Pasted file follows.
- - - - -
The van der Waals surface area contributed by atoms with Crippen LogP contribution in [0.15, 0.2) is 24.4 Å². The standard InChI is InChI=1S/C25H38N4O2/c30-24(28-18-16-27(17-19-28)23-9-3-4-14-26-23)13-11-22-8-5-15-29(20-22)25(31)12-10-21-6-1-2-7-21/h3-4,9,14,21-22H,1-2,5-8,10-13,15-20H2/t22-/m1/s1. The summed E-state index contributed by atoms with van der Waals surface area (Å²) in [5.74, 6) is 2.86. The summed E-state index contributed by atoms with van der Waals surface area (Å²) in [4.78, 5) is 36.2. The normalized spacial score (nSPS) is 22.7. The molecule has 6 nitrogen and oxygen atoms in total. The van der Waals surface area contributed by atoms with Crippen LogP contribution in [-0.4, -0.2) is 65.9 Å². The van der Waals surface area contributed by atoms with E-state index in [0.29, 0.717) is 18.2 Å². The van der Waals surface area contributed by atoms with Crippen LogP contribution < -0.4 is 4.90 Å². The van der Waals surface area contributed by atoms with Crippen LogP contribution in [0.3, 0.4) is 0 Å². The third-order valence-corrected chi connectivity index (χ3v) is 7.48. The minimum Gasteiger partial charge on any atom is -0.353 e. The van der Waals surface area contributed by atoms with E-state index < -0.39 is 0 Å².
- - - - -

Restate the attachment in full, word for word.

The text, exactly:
The van der Waals surface area contributed by atoms with Crippen LogP contribution in [0.15, 0.2) is 24.4 Å². The standard InChI is InChI=1S/C25H38N4O2/c30-24(28-18-16-27(17-19-28)23-9-3-4-14-26-23)13-11-22-8-5-15-29(20-22)25(31)12-10-21-6-1-2-7-21/h3-4,9,14,21-22H,1-2,5-8,10-13,15-20H2/t22-/m1/s1. The summed E-state index contributed by atoms with van der Waals surface area (Å²) in [5.74, 6) is 2.86. The summed E-state index contributed by atoms with van der Waals surface area (Å²) in [4.78, 5) is 36.2. The normalized spacial score (nSPS) is 22.7. The molecule has 6 nitrogen and oxygen atoms in total. The van der Waals surface area contributed by atoms with Crippen LogP contribution in [-0.4, -0.2) is 65.9 Å². The van der Waals surface area contributed by atoms with E-state index in [0.29, 0.717) is 18.2 Å². The van der Waals surface area contributed by atoms with Crippen LogP contribution < -0.4 is 4.90 Å². The van der Waals surface area contributed by atoms with Crippen LogP contribution in [0.3, 0.4) is 0 Å². The third-order valence-corrected chi connectivity index (χ3v) is 7.48. The minimum Gasteiger partial charge on any atom is -0.353 e. The van der Waals surface area contributed by atoms with E-state index < -0.39 is 0 Å².